Thanh Dellinger, M.D.: New Options in the Fight Against Abdominal Cancers
July 5, 2018
| by City of Hope
Thanh Dellinger, M.D.
There’s a part of the body most people don’t hear much about.
It’s the membrane that surrounds the machinery of digestion and reproduction in the abdomen. It’s called the peritoneum. And for some patients with ovarian
and other cancers in the abdomen, it can complicate their treatment.
The peritoneum (pronounced “pear-uh-tuh-NEE-um”) can become the avenue cancer uses to jump from one structure in the belly to another. When tumors develop in the peritoneum itself, they tend to be particularly difficult to treat.
“We have to do more than focus on treating one site. Cancer can travel anywhere in that cavity,” said Dellinger, assistant professor of gynecologic surgery
at City of Hope. “Peritoneal malignancies need to be treated very differently.”
She works with a peritoneal surface malignancy team that crosses the borders between disciplines. The closely integrated group encompasses surgeons, gynecologists, medical oncologists, radiologists, anesthesiologists, intensivists and basic scientists, to name a few. Together, they push the envelope in treatment and research — including assuming leadership in a sophisticated therapy that can be found few places outside of City of Hope.
Turning Up the Heat on Cancer
Because the peritoneum is veined scantly compared to other organs in the body, traditional chemotherapy administered through the bloodstream is less effective against tumors that arise or spread there.
An alternative approach — delivering chemotherapy directly to the peritoneum — was identified as a standard of care for ovarian cancer by the National Cancer Institute in 2006. Embracing this strategy, City of Hope is one of the highest volume centers for intraperitoneal chemotherapy in the National Comprehensive Cancer Network.
City of Hope has become a leader in a complex hybrid procedure that builds on intraperitoneal chemotherapy. Combining aggressive surgery with hyperthermal intraperitoneal chemotherapy, or HIPEC,
it involves circulating heated medication in a patient’s abdomen right on the operating table.
Currently offered through clinical trials, HIPEC with aggressive surgery provides an extra option to patients with cancer that has not spread beyond the abdominal cavity. City of Hope performs more HIPEC procedures than any other center in Los Angeles County — about one a week — and currently is the only place in the county offering HIPEC for ovarian cancer.
In the procedure, surgeons perform an extensive operation removing every trace of cancer visible within the abdomen, often in a tag team approach.
Immediately after, the medical team delivers chemotherapy warmed up to 107 degrees Fahrenheit. On the one hand, the heat aids in the absorption of the medication. On the other, cancer cells are particularly vulnerable to high heat. The aim is to eliminate every microscopic trace of cancer in the abdomen.
The entire process can take six hours and more. According to Dellinger, the procedure — difficult for the medical team and often taxing on patients — is worth it to offer ovarian cancer patients their best chance to beat the disease. She points to research results from Europe published in the New England Journal of Medicine showing a nearly one-year survival benefit for HIPEC compared to chemotherapy alone.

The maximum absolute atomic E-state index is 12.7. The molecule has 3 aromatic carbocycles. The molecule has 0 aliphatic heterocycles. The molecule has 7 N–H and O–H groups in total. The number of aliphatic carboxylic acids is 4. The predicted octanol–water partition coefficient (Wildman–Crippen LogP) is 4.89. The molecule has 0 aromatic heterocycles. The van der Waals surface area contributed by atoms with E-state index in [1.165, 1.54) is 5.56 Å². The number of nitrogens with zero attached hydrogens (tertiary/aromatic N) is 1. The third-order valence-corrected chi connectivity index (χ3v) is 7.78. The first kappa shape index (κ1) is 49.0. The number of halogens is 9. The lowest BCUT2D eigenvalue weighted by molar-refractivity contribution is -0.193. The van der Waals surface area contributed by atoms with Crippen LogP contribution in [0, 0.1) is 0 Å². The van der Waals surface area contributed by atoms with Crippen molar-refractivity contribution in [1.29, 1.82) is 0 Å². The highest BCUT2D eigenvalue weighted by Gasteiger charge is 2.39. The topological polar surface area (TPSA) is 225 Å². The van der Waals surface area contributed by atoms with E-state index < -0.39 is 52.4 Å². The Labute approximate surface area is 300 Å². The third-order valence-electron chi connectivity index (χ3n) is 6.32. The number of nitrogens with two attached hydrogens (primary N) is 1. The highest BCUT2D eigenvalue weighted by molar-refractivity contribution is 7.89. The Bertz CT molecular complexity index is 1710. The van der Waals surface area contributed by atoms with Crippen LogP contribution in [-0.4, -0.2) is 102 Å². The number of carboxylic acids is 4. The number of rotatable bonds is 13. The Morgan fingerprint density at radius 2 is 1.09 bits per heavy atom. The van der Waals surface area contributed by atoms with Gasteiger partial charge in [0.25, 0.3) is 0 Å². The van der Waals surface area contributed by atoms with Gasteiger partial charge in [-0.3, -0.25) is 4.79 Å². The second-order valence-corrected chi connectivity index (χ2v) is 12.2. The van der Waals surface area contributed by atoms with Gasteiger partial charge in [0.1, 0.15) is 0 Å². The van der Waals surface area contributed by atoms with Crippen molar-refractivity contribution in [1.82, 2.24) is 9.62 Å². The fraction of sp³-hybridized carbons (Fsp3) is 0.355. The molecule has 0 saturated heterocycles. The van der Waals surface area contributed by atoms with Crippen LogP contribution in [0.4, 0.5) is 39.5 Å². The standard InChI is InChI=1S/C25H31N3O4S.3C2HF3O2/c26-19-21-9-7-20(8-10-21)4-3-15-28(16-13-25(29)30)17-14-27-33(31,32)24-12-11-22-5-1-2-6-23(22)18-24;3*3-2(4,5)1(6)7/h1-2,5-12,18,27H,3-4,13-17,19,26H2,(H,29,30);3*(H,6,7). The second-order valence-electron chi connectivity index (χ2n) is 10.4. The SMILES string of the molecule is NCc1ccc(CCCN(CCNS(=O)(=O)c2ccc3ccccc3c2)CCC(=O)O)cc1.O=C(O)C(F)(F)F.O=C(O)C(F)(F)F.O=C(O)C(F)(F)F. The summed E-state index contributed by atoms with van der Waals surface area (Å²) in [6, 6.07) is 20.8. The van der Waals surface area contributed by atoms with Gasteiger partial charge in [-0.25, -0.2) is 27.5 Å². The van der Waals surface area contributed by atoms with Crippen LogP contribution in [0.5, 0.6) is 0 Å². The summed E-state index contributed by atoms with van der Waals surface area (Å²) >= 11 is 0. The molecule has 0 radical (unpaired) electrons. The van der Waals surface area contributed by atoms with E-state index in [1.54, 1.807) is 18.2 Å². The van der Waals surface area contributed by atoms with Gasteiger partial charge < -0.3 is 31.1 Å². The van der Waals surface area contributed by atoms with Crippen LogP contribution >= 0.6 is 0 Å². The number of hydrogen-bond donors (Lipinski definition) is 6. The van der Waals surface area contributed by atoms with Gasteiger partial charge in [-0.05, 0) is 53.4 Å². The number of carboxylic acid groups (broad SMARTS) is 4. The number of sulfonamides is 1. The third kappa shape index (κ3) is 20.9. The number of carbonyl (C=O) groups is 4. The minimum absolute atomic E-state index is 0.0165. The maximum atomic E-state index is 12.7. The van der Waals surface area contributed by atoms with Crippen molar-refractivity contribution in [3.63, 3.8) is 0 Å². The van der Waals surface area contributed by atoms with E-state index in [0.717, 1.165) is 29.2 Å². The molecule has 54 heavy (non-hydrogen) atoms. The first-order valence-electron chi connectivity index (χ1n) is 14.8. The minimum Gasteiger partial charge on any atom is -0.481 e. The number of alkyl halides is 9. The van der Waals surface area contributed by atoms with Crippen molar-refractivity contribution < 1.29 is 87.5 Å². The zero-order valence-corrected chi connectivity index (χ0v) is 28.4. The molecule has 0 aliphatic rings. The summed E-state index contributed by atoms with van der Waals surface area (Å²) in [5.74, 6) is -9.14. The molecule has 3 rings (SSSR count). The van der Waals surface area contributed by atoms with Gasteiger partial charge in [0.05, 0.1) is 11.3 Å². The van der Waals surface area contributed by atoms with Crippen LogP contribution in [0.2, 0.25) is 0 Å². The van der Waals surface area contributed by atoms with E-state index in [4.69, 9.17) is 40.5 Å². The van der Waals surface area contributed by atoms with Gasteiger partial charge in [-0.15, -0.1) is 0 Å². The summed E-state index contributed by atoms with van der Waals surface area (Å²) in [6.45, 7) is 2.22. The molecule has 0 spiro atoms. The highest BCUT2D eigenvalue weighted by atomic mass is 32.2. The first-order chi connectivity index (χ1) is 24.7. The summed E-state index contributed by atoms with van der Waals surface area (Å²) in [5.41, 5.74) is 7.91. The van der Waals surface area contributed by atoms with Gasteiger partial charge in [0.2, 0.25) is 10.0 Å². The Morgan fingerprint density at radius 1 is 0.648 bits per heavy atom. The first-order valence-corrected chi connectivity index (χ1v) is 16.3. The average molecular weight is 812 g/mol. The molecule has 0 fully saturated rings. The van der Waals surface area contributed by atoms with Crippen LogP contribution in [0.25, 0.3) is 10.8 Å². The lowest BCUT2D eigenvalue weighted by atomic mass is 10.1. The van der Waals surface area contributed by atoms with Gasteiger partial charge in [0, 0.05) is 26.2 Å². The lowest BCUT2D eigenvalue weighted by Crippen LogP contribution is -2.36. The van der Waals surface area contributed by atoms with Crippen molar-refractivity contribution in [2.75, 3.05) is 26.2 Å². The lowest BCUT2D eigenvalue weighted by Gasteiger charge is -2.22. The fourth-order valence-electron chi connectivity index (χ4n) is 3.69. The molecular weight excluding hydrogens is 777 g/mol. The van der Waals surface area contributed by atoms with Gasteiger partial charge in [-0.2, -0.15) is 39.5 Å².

This is no longer an experimental therapy,” Dellinger said. “This is something we know has clear benefits.”
Dellinger credits the peritoneal surface malignancy team’s critical mass of experience and expertise across fields, along with the ability to bring those disparate fields together.
“Not everybody can be an expert in everything. The kind of smooth, collaborative mentality we have at City of Hope is something very special,” she said.
Not Done Yet
Far from content with what’s available to patients today, Dellinger and her teammates also cultivate future therapies meant to enable patients with peritoneal cancer to live longer, healthier lives.
One clinical trial under development in collaboration with Mayo Clinic will test a further evolution of HIPEC: pressurized intraperitoneal aerosolized chemotherapy, or PIPAC.
The plan is to pair PIPAC with a gentler diagnostic surgery that uses laparoscopic equipment. The spray is expected to reach every corner of the abdominal cavity, for more cancer-killing coverage, while requiring a smaller dose of chemotherapy to reduce side effects for patients.
Human trials in Europe have examined PIPAC, with promising results. The City of Hope-Mayo Clinic study will be the first of its kind in the United States.
“We believe we can optimize HIPEC; make it even better,” Dellinger said.
She also furthers a variety of advanced approaches to beating ovarian cancer with teammates in City of Hope laboratories.
She is collaborating with Karen Aboody, M.D.
, professor of developmental and stem cell biology
and neurosurgery, and Jacob Berlin, Ph.D.
, associate professor of molecular medicine
, to develop a targeted therapy. It uses neural stem cells — which are naturally attracted to tumors — to deliver cancer-killing nanoparticles within the peritoneal cavity. Other partnerships foster potential treatments employing custom-engineered viruses, antibodies and immune cells.
“That interdisciplinary approach is what attracted me to City of Hope,” Dellinger said. “We consider each other partners in trying to improve patient care.”
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